"Every elevator is unique, like a human being. Each unit or installation operates in different situations and environments, and has different footfall and user habits." So explains Marek Kunert – one of the world’s leading elevator engineers. It’s why, he explains, every elevator needs individual care and attention to minimize customer disruption.
According to the award-winning Schindler Global Field Support Expert, the individual nature of each machine has a huge impact on the approach needed to maintain elevators. In many ways, the difficulties associated with managing each unique unit is a key reason for the downtime so many elevators across the world are subject to.
But the good news is we are entering an age in which this individualized care is becoming far easier to manage. Much of this is thanks to the new era of connected elevators, and the condition and performance insights these elevators offer maintenance teams.
Marek works within Schindler’s Global Field Support team, which sits at the pinnacle of Schindler’s technical support function. Marek and his colleagues troubleshoot and solve complex elevator problems for customers around the world.
The Swiss native, along with his team, are always available to give Schindler’s network of technicians and engineers remote assistance. They also fly out – sometimes at a moment’s notice – to repairs and installations on large projects. Marek even has a professional reputation that has prompted international colleagues to request having their picture taken with him!
So what does he think it takes to maximize uptime of elevators to levels never seen before on a global scale? "Firstly, you need to have experienced, well-trained people with a lot of know-how," says Marek. "You need a deep focus on helping your customers. And you need to use the data from connected elevators to get ahead of any problems proactively."
There are 20 people, with a combined elevator experience of more than 500 years, in Marek’s team. This extraordinary level of expertise is vital in ensuring the vast network of Schindler (and third-party) units can deliver an uninterrupted service for their customers.
Their work includes regularly providing colleagues with any related training for future problems, and even feeding maintenance issue information to Schindler Research & Development (R&D) to help shape future developments.
As the years have gone by, the increased availability of performance data from elevators has supported their efforts to keep elevators running across the world.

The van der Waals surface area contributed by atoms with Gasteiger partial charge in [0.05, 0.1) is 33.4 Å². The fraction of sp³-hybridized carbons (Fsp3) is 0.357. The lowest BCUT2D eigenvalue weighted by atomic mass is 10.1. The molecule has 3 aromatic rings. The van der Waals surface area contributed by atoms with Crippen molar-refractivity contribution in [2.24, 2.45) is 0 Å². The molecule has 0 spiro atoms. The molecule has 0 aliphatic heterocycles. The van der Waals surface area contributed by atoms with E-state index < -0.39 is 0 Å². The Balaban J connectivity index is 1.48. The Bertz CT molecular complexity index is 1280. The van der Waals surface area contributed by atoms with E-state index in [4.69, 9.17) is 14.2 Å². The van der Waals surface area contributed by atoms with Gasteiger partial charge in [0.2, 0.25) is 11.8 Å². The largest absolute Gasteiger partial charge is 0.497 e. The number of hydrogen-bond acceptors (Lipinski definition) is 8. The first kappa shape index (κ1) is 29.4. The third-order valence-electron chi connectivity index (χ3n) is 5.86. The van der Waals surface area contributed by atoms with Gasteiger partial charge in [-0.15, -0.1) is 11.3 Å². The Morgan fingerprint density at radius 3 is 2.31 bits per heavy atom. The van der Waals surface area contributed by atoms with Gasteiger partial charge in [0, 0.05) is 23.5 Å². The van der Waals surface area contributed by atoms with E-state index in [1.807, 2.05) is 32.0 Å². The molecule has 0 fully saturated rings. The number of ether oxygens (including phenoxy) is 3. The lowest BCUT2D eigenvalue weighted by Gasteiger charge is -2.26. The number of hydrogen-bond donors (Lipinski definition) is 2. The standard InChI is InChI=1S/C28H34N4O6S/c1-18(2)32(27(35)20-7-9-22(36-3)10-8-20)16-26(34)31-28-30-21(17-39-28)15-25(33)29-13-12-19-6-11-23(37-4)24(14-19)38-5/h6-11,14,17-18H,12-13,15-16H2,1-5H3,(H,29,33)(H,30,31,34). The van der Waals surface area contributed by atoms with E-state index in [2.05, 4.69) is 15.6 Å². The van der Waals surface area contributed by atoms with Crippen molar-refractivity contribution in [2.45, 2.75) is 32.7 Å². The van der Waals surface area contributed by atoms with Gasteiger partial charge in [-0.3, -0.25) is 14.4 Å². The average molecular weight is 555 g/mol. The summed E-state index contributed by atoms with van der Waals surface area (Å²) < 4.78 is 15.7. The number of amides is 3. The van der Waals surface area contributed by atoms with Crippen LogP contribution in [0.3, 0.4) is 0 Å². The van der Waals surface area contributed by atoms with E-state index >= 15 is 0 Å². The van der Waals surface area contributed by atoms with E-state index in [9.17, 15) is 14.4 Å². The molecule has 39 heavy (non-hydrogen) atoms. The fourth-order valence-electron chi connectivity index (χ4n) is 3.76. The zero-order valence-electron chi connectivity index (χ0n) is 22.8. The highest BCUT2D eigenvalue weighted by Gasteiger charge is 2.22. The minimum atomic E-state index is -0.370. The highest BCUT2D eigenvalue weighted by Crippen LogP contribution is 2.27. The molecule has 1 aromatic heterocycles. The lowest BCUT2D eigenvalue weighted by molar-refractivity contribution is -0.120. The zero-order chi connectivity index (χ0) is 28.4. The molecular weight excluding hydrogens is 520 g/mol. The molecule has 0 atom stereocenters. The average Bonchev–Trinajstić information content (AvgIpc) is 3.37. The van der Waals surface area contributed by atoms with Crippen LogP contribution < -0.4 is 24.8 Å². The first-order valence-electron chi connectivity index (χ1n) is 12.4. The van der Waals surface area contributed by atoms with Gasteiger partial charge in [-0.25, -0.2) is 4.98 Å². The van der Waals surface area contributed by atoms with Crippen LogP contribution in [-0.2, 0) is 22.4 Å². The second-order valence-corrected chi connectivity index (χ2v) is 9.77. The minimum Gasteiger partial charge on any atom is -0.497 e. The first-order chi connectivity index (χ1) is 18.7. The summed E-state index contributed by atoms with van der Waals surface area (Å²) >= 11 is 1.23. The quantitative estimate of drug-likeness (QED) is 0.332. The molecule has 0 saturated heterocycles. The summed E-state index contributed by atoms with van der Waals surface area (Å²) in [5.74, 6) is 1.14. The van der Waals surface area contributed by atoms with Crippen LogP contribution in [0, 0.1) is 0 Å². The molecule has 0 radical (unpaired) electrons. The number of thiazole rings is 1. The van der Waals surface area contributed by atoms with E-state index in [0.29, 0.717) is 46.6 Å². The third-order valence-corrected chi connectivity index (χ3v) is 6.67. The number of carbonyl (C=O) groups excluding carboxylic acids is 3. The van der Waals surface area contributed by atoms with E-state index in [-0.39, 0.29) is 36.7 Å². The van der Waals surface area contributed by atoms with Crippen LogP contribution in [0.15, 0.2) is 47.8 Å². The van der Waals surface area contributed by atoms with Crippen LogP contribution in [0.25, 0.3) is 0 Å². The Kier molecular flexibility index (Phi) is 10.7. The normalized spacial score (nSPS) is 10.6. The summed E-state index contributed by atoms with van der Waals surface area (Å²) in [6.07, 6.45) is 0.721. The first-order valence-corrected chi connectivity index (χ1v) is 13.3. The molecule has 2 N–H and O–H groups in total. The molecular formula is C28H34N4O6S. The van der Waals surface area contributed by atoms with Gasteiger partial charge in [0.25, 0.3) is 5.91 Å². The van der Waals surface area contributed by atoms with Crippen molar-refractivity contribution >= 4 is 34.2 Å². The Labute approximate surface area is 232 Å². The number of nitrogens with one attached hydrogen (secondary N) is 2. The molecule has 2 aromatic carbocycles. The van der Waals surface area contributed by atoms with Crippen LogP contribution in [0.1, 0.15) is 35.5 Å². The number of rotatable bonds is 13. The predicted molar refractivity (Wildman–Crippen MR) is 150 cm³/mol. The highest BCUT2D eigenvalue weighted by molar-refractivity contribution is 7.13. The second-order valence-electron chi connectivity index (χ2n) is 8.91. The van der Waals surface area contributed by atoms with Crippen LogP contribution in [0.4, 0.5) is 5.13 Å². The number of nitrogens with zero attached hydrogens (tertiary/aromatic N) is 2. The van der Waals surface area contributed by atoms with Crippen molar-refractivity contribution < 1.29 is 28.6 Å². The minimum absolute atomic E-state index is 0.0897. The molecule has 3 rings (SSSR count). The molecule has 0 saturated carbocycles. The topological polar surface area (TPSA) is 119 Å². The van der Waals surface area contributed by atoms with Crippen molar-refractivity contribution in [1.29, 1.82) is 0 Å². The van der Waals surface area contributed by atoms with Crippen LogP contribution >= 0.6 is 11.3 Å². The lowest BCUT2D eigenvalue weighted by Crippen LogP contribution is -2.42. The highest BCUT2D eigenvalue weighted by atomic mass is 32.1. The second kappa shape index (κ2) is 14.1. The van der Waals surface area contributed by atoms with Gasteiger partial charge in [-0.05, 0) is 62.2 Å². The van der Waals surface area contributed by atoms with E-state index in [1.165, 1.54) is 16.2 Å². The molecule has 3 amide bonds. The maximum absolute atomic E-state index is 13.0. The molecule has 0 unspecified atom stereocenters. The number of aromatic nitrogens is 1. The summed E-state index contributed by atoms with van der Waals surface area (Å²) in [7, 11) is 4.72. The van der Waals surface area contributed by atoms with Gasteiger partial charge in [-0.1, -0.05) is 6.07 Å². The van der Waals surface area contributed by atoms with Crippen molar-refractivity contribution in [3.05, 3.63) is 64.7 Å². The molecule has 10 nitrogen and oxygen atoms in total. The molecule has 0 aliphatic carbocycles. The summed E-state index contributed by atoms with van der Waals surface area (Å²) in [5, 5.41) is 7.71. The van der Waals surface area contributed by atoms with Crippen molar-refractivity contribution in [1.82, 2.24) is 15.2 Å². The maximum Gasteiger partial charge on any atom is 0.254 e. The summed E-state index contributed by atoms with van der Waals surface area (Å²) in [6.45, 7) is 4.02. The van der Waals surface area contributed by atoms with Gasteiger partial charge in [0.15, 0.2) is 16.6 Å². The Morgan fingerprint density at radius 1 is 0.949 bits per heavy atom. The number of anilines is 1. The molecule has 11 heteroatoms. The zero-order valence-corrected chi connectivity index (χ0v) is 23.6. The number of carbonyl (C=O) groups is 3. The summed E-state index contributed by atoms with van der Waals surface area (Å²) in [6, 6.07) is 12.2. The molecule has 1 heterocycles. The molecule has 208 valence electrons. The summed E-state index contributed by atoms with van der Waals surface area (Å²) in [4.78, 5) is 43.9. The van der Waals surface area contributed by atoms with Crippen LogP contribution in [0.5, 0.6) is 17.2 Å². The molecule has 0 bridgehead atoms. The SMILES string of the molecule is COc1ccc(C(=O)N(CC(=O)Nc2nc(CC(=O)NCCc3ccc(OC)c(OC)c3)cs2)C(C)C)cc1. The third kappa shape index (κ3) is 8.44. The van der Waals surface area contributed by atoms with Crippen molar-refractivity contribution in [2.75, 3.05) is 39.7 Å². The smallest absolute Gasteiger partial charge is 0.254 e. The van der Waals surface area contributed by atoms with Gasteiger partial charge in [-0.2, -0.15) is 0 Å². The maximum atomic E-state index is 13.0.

"MTBC, MTBC! That’s all we’re talking about all of the time!", laughs Marek. For those who are not expert elevator engineers, Mean Time Between Callback is a key performance indicator measuring how long on average an elevator operates before requiring a maintenance call.
The higher the MTBC, the lower the customer disruption. The higher the MTBC, the better job Marek and his colleagues are doing at preventing elevator issues before they occur. And make no mistake, coming through for the customer is a big deal for the Global Field Support team. "This customer focus is so deeply ingrained in our department. Our daily goal is to support every kind of customer, to make them happy. That's just in our DNA", explains Marek.
Installing digitally connected elevators leads to fewer breakdowns, faster service response times and enhanced preventive maintenance. Schindler being Schindler, there are preventive maintenance processes for non-connected elevators, too – but the advantages of connectivity are clear. The insights provided by sensors on Schindler units are crucial. So is the role played by Schindler’s Technical Operations Centers across the world. They collect and analyze this data, and ensure Schindler’s service teams stay up to date with the latest information. Problems on units can also be solved remotely.
As Marek explains: "We can monitor data from connected elevators 24/7. We can set automatic notifications for specific errors or breakdowns. We can even detect problems and react in advance (and in the background) – often before the customer even knows an issue exists." This all leads to unprecedented levels of reliability and uptime.
Every piece of data from every error log from every connected elevator is collected, analyzed and used to prevent future disruptions – from training through to product design. In Marek’s words: "It’s very powerful and it’s the future."